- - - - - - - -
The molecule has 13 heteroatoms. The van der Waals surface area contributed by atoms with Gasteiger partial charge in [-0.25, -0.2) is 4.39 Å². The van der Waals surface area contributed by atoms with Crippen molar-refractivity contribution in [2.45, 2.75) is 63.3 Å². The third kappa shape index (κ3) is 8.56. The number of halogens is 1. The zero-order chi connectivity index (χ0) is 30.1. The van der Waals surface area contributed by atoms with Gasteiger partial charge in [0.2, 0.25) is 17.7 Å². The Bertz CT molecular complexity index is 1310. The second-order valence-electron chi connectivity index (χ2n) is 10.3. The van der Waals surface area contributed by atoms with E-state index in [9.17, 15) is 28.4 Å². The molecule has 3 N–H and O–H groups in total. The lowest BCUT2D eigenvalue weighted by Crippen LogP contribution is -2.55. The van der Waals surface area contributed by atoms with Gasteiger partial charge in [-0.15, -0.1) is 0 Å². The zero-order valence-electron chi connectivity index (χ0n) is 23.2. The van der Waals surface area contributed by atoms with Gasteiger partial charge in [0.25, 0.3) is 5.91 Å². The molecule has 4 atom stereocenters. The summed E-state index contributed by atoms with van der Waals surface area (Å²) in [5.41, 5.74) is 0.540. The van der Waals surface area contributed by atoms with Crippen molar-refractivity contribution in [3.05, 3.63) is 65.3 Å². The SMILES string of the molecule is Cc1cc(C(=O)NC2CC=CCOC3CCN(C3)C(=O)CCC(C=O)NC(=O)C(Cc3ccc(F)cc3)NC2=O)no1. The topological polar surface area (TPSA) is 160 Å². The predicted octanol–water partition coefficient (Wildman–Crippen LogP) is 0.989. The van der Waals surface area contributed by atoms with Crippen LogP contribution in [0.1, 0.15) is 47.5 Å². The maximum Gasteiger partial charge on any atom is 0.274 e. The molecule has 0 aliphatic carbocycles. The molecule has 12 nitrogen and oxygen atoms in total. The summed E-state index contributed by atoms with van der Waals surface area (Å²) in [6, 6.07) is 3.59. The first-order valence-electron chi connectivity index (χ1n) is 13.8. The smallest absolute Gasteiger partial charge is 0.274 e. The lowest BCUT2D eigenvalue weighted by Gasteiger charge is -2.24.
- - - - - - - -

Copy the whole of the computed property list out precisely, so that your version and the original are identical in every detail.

The molecule has 13 heteroatoms. The van der Waals surface area contributed by atoms with Gasteiger partial charge in [-0.25, -0.2) is 4.39 Å². The van der Waals surface area contributed by atoms with Crippen molar-refractivity contribution in [2.45, 2.75) is 63.3 Å². The third kappa shape index (κ3) is 8.56. The number of halogens is 1. The zero-order chi connectivity index (χ0) is 30.1. The van der Waals surface area contributed by atoms with Gasteiger partial charge in [0.2, 0.25) is 17.7 Å². The Bertz CT molecular complexity index is 1310. The second-order valence-electron chi connectivity index (χ2n) is 10.3. The van der Waals surface area contributed by atoms with E-state index in [9.17, 15) is 28.4 Å². The molecule has 3 N–H and O–H groups in total. The lowest BCUT2D eigenvalue weighted by Crippen LogP contribution is -2.55. The van der Waals surface area contributed by atoms with Gasteiger partial charge in [-0.15, -0.1) is 0 Å². The zero-order valence-electron chi connectivity index (χ0n) is 23.2. The van der Waals surface area contributed by atoms with Gasteiger partial charge in [0.25, 0.3) is 5.91 Å². The molecule has 4 atom stereocenters. The summed E-state index contributed by atoms with van der Waals surface area (Å²) in [5.41, 5.74) is 0.540. The van der Waals surface area contributed by atoms with Crippen molar-refractivity contribution in [3.05, 3.63) is 65.3 Å². The SMILES string of the molecule is Cc1cc(C(=O)NC2CC=CCOC3CCN(C3)C(=O)CCC(C=O)NC(=O)C(Cc3ccc(F)cc3)NC2=O)no1. The topological polar surface area (TPSA) is 160 Å². The predicted octanol–water partition coefficient (Wildman–Crippen LogP) is 0.989. The van der Waals surface area contributed by atoms with Crippen LogP contribution in [0.1, 0.15) is 47.5 Å². The maximum Gasteiger partial charge on any atom is 0.274 e. The molecule has 0 aliphatic carbocycles. The molecule has 12 nitrogen and oxygen atoms in total. The summed E-state index contributed by atoms with van der Waals surface area (Å²) in [6, 6.07) is 3.59. The first-order valence-electron chi connectivity index (χ1n) is 13.8. The smallest absolute Gasteiger partial charge is 0.274 e. The lowest BCUT2D eigenvalue weighted by Gasteiger charge is -2.24.